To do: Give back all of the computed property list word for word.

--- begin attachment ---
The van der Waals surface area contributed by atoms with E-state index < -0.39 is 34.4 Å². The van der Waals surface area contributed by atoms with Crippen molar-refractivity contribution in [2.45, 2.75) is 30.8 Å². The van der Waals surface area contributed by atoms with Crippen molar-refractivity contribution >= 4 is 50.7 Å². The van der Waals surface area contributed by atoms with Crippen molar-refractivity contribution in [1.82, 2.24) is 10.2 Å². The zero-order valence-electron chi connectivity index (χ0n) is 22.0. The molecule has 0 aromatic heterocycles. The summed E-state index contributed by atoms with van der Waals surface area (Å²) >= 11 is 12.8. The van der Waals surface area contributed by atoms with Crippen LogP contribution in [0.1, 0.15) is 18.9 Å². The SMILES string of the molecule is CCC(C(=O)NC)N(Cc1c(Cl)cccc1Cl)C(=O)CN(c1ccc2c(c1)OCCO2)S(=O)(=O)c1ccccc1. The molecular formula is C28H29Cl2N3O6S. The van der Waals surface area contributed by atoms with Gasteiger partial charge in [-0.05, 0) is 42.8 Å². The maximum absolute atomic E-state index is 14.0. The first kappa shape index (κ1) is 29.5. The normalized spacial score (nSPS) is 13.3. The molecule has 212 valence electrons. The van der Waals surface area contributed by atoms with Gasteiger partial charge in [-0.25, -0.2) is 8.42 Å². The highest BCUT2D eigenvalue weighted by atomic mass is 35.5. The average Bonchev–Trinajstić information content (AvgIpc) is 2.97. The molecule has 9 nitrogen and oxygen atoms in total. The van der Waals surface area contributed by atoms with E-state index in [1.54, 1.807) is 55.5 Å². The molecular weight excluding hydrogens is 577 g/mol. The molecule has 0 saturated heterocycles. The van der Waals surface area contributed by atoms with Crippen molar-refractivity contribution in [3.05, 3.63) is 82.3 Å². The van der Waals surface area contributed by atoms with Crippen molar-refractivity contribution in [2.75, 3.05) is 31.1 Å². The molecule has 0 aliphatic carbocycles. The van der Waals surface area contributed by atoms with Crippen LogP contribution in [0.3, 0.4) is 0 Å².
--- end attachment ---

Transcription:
The van der Waals surface area contributed by atoms with E-state index < -0.39 is 34.4 Å². The van der Waals surface area contributed by atoms with Crippen molar-refractivity contribution in [2.45, 2.75) is 30.8 Å². The van der Waals surface area contributed by atoms with Crippen molar-refractivity contribution >= 4 is 50.7 Å². The van der Waals surface area contributed by atoms with Crippen molar-refractivity contribution in [1.82, 2.24) is 10.2 Å². The zero-order valence-electron chi connectivity index (χ0n) is 22.0. The molecule has 0 aromatic heterocycles. The summed E-state index contributed by atoms with van der Waals surface area (Å²) >= 11 is 12.8. The van der Waals surface area contributed by atoms with Crippen LogP contribution in [0.1, 0.15) is 18.9 Å². The SMILES string of the molecule is CCC(C(=O)NC)N(Cc1c(Cl)cccc1Cl)C(=O)CN(c1ccc2c(c1)OCCO2)S(=O)(=O)c1ccccc1. The molecular formula is C28H29Cl2N3O6S. The van der Waals surface area contributed by atoms with Gasteiger partial charge in [-0.05, 0) is 42.8 Å². The maximum absolute atomic E-state index is 14.0. The first kappa shape index (κ1) is 29.5. The normalized spacial score (nSPS) is 13.3. The molecule has 212 valence electrons. The van der Waals surface area contributed by atoms with Gasteiger partial charge in [-0.25, -0.2) is 8.42 Å². The highest BCUT2D eigenvalue weighted by atomic mass is 35.5. The average Bonchev–Trinajstić information content (AvgIpc) is 2.97. The molecule has 9 nitrogen and oxygen atoms in total. The van der Waals surface area contributed by atoms with E-state index in [1.54, 1.807) is 55.5 Å². The molecular weight excluding hydrogens is 577 g/mol. The molecule has 0 saturated heterocycles. The van der Waals surface area contributed by atoms with Crippen molar-refractivity contribution in [3.05, 3.63) is 82.3 Å². The van der Waals surface area contributed by atoms with Crippen molar-refractivity contribution in [2.75, 3.05) is 31.1 Å². The molecule has 0 aliphatic carbocycles. The van der Waals surface area contributed by atoms with Crippen LogP contribution in [0.3, 0.4) is 0 Å².